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Hit by a Farm: How I Learned to Stop Worrying and Love the Barn Paperback – March 28, 2006
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From the Publisher
Hit by a Farm is a hilarious recounting of Catherine's attempt to become a farmer; it is also a coming-of(middle)-age story of a woman trying to close the divide between who she wants to be, and who she really is. After helping Melissa fulfill her dream, Catherine eventually finds a way to recapture her own. By turns funny and moving, Hit by a Farm is a crash course in both living off and living with the land that will appeal to anyone hungering for a connection to rural life.
Praise for Hit by a Farm:
"A sweet and funny book in the classic Hardy Girls Go Farming genre, elegantly told, from the first two pages, which are particularly riveting for the male reader, through the astonishing revelation that chickens have belly-buttons and on to the end, which comes much too soon. It has dogs, sheep, a pickup truck, women's underwear, electric fences, the works."--Garrison Keillor
"What a funny, touching delightful, human story! Catherine is not only a farmer; she is most certainly a writer too."--Marion Dane Bauer, Newbery Honor Book author
"If you ever thought farming could be a fabulous back-to-basics adventure, if you ever wondered about the difference in raising, say, a sheep or a peacock, if you ever wanted an honest -- but jaundiced -- peek at farm living, read Catherine Friend's Hit by a Farm. You'll be hit by her candor and humor, and your thoughts about farming will never be the same."--Cindy Rogers, author, Word Magic for Writers, childhood farmer
"Tractor mommas, this is the book for you!"--Rita Mae Brown
"I simply could not put the book down. Catherine Friend is a luscious writer. She packs this memoir of two women starting a farm together in Southern Minnesota with hilarity, tenderness, grim reality and suspense. This memoir is, hands down, the best story I've read in ages."--Ellen Hart, author of 21 mystery novels, five-time winner of the Lambda Literary Award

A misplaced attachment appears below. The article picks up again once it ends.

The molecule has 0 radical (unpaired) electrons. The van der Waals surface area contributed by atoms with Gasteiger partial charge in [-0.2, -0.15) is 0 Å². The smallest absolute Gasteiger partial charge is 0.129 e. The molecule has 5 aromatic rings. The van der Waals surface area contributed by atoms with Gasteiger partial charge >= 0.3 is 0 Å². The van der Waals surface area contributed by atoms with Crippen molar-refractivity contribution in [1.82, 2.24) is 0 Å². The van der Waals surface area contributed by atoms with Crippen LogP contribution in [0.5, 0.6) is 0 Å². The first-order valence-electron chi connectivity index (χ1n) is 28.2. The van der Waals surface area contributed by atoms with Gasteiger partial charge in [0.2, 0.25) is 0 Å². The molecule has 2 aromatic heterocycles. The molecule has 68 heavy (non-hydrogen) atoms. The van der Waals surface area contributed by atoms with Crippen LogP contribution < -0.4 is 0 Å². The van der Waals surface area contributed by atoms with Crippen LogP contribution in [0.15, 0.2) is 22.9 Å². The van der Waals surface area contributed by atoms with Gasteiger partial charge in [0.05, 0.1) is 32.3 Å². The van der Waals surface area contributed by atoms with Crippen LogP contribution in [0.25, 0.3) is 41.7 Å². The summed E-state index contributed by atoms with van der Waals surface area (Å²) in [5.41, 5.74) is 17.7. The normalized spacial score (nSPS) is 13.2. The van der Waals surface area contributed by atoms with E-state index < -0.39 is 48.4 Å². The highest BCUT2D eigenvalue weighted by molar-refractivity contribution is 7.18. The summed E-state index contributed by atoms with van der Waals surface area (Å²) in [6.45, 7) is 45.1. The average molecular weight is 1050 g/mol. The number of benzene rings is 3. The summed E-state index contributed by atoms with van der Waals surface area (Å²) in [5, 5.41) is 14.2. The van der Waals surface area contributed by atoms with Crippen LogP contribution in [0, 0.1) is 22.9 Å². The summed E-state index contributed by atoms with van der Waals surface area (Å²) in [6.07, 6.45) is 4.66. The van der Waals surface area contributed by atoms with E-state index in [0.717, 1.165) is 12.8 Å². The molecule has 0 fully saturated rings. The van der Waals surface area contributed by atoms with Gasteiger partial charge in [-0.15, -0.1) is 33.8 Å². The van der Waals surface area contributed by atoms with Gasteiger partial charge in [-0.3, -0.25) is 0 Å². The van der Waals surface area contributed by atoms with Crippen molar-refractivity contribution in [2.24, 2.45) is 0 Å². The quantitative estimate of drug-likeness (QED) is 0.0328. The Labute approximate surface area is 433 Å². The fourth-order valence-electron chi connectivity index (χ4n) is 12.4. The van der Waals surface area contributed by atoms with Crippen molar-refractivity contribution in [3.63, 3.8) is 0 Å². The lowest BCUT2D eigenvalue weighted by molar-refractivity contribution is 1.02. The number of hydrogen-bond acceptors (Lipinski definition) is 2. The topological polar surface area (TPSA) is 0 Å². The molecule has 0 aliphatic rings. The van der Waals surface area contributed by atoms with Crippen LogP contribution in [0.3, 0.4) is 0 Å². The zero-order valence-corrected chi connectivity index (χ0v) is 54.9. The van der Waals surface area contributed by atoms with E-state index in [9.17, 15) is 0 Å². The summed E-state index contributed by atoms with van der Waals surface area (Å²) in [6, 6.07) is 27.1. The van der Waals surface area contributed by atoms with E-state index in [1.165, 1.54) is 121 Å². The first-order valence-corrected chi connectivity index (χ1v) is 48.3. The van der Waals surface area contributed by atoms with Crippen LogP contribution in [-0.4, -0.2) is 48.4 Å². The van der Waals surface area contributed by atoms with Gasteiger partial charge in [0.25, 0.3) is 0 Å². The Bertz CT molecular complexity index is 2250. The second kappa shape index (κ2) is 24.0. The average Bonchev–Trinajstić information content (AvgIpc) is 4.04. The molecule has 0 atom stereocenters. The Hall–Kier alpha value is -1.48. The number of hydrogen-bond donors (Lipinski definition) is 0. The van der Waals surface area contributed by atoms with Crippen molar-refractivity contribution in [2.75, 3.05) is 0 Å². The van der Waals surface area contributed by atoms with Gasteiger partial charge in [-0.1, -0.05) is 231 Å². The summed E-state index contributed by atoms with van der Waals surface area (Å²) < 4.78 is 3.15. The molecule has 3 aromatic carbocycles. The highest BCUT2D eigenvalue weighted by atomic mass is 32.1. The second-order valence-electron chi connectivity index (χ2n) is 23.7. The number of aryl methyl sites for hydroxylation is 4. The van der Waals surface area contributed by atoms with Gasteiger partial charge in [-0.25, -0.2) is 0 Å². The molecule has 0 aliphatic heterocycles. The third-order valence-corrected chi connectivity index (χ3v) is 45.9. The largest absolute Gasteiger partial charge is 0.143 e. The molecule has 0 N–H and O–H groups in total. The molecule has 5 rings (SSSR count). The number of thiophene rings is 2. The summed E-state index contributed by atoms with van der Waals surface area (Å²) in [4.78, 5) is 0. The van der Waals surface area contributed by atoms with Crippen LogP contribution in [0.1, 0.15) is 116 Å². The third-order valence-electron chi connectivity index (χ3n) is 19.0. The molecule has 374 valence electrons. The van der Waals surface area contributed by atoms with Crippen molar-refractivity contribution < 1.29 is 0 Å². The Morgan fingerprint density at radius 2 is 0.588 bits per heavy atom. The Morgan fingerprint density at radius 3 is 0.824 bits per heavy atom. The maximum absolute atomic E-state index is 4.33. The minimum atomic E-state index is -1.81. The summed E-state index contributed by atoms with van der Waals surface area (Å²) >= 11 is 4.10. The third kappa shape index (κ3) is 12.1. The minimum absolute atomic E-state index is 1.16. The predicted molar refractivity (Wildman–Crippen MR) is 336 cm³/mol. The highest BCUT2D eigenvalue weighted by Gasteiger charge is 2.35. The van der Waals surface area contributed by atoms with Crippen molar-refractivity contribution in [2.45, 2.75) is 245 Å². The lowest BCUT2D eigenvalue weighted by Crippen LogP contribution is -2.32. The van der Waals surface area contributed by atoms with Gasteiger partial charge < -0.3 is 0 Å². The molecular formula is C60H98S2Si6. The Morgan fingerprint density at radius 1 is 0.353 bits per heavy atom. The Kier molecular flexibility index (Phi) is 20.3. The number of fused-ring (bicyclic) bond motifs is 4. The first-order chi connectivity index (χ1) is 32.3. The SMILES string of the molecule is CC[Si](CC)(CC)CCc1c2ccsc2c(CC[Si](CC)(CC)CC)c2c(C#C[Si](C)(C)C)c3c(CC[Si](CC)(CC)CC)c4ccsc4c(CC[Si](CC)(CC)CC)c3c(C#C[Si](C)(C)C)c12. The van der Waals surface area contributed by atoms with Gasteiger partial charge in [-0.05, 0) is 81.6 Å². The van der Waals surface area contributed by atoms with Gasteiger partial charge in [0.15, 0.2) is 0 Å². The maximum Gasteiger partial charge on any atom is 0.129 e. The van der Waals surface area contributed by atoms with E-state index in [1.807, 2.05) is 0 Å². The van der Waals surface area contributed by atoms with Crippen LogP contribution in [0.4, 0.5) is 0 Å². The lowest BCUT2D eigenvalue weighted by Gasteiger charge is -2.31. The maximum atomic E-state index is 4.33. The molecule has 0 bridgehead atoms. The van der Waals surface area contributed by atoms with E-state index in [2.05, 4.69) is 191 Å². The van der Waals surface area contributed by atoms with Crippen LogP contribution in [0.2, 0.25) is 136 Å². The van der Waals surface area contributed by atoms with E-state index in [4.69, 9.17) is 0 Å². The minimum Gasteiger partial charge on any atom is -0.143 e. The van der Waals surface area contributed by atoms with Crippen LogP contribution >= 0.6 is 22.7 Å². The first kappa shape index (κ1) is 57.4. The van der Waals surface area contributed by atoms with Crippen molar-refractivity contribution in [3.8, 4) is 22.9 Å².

Top Customer Reviews
Starting a country homestead was Catherine's partner's dream and not her own. She was supportive of Melissa through the years, but when the reality of farming duties hit her she found her ambitions as a writer sinking to the bottom of the heap. Friend is more candid than most memoirists about the anxieties and temptations to give up that she felt through the early years in the country. Many people would throw in the towel, but Catherine hung on until finding a balance between her partner's career choice and her own.
I recommend this book not only to those wishing to farm, but to anyone in a relationship where one person's ambitions take up more space than what's comfortable (for example, a career in medicine or international diplomacy). Additionally, for farmers, this is unlike any other book about agriculture out there. Friend has been able to fill a void both in literature on relationships and books on farming. I hope she publishes more of her humorous and enlightening insight.
But Melissa's dream had merit, and Catherine believed she could help the dream come true. And so, "The classic face of farming in Grant Wood's American Gothic was about to get a facelift: two thirty-something women in bib overalls holding pitchforks" (p. 6).